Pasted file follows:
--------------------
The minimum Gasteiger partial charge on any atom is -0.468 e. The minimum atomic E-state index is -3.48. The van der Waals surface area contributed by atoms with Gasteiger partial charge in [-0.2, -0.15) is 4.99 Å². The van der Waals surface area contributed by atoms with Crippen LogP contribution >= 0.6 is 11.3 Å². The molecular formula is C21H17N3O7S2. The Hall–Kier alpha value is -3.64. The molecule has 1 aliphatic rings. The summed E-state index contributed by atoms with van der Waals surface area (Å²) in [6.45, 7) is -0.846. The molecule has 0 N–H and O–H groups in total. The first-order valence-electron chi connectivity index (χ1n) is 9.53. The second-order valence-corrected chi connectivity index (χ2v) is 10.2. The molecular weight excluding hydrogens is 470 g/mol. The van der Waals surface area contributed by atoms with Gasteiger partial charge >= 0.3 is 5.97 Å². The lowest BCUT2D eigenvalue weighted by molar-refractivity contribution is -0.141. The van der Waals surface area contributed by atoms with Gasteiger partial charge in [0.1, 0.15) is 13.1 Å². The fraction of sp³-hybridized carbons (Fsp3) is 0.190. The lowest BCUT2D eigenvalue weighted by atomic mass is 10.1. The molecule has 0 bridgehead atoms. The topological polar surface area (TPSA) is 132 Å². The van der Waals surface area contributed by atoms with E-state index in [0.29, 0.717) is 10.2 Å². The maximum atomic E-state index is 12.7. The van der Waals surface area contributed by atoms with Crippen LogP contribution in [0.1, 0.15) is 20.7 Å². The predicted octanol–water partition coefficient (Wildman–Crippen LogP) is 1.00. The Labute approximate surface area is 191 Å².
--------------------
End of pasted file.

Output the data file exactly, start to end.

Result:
The minimum Gasteiger partial charge on any atom is -0.468 e. The minimum atomic E-state index is -3.48. The van der Waals surface area contributed by atoms with Gasteiger partial charge in [-0.2, -0.15) is 4.99 Å². The van der Waals surface area contributed by atoms with Crippen LogP contribution >= 0.6 is 11.3 Å². The molecular formula is C21H17N3O7S2. The Hall–Kier alpha value is -3.64. The molecule has 1 aliphatic rings. The summed E-state index contributed by atoms with van der Waals surface area (Å²) in [6.45, 7) is -0.846. The molecule has 0 N–H and O–H groups in total. The first-order valence-electron chi connectivity index (χ1n) is 9.53. The second-order valence-corrected chi connectivity index (χ2v) is 10.2. The molecular weight excluding hydrogens is 470 g/mol. The van der Waals surface area contributed by atoms with Gasteiger partial charge >= 0.3 is 5.97 Å². The lowest BCUT2D eigenvalue weighted by molar-refractivity contribution is -0.141. The van der Waals surface area contributed by atoms with Gasteiger partial charge in [0.1, 0.15) is 13.1 Å². The fraction of sp³-hybridized carbons (Fsp3) is 0.190. The lowest BCUT2D eigenvalue weighted by atomic mass is 10.1. The molecule has 0 bridgehead atoms. The topological polar surface area (TPSA) is 132 Å². The van der Waals surface area contributed by atoms with E-state index in [0.29, 0.717) is 10.2 Å². The maximum atomic E-state index is 12.7. The van der Waals surface area contributed by atoms with Crippen LogP contribution in [0.1, 0.15) is 20.7 Å². The predicted octanol–water partition coefficient (Wildman–Crippen LogP) is 1.00. The Labute approximate surface area is 191 Å².